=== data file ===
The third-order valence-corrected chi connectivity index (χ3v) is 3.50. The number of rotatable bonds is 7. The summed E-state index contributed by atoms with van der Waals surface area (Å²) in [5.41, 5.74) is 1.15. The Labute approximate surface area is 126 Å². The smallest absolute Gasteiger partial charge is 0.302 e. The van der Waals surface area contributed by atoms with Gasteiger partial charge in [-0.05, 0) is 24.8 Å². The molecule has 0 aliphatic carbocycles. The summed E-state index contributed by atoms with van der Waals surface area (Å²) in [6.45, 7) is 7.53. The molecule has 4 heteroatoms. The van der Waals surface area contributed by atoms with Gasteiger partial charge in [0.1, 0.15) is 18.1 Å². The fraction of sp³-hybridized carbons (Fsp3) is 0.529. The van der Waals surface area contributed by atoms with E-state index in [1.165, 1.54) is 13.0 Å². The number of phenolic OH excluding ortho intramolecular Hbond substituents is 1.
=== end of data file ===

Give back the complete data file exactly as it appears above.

The third-order valence-corrected chi connectivity index (χ3v) is 3.50. The number of rotatable bonds is 7. The summed E-state index contributed by atoms with van der Waals surface area (Å²) in [5.41, 5.74) is 1.15. The Labute approximate surface area is 126 Å². The smallest absolute Gasteiger partial charge is 0.302 e. The van der Waals surface area contributed by atoms with Gasteiger partial charge in [-0.05, 0) is 24.8 Å². The molecule has 0 aliphatic carbocycles. The summed E-state index contributed by atoms with van der Waals surface area (Å²) in [6.45, 7) is 7.53. The molecule has 4 heteroatoms. The van der Waals surface area contributed by atoms with Gasteiger partial charge in [0.1, 0.15) is 18.1 Å². The fraction of sp³-hybridized carbons (Fsp3) is 0.529. The van der Waals surface area contributed by atoms with E-state index in [1.165, 1.54) is 13.0 Å². The number of phenolic OH excluding ortho intramolecular Hbond substituents is 1.